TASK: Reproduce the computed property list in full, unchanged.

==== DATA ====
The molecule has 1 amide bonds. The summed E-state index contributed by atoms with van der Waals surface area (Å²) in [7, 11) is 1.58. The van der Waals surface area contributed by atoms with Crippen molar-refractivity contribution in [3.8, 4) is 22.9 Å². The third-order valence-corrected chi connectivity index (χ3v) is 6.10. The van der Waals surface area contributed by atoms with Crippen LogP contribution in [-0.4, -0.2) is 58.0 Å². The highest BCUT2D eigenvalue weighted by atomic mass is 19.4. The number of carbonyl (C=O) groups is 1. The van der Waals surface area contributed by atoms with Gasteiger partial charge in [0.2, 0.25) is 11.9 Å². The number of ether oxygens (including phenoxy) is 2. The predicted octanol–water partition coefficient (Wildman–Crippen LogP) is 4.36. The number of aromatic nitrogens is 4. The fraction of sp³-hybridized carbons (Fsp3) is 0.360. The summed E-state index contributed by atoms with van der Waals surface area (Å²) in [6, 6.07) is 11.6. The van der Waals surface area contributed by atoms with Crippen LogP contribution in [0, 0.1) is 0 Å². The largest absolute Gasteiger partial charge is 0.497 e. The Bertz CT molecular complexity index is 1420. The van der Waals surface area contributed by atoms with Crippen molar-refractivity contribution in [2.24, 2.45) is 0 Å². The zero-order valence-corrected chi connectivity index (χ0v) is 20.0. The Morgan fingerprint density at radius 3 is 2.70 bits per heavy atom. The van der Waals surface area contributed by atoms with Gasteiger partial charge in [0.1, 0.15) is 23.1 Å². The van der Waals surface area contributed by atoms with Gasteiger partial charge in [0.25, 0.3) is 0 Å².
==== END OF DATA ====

The molecule has 1 amide bonds. The summed E-state index contributed by atoms with van der Waals surface area (Å²) in [7, 11) is 1.58. The van der Waals surface area contributed by atoms with Crippen molar-refractivity contribution in [3.8, 4) is 22.9 Å². The third-order valence-corrected chi connectivity index (χ3v) is 6.10. The van der Waals surface area contributed by atoms with Crippen LogP contribution in [-0.4, -0.2) is 58.0 Å². The highest BCUT2D eigenvalue weighted by atomic mass is 19.4. The number of carbonyl (C=O) groups is 1. The van der Waals surface area contributed by atoms with Gasteiger partial charge in [0.2, 0.25) is 11.9 Å². The number of ether oxygens (including phenoxy) is 2. The predicted octanol–water partition coefficient (Wildman–Crippen LogP) is 4.36. The number of aromatic nitrogens is 4. The fraction of sp³-hybridized carbons (Fsp3) is 0.360. The summed E-state index contributed by atoms with van der Waals surface area (Å²) in [6, 6.07) is 11.6. The van der Waals surface area contributed by atoms with Crippen LogP contribution in [0, 0.1) is 0 Å². The largest absolute Gasteiger partial charge is 0.497 e. The Bertz CT molecular complexity index is 1420. The van der Waals surface area contributed by atoms with Crippen molar-refractivity contribution in [2.24, 2.45) is 0 Å². The zero-order valence-corrected chi connectivity index (χ0v) is 20.0. The Morgan fingerprint density at radius 3 is 2.70 bits per heavy atom. The van der Waals surface area contributed by atoms with Gasteiger partial charge in [0.1, 0.15) is 23.1 Å². The van der Waals surface area contributed by atoms with Gasteiger partial charge in [0.25, 0.3) is 0 Å².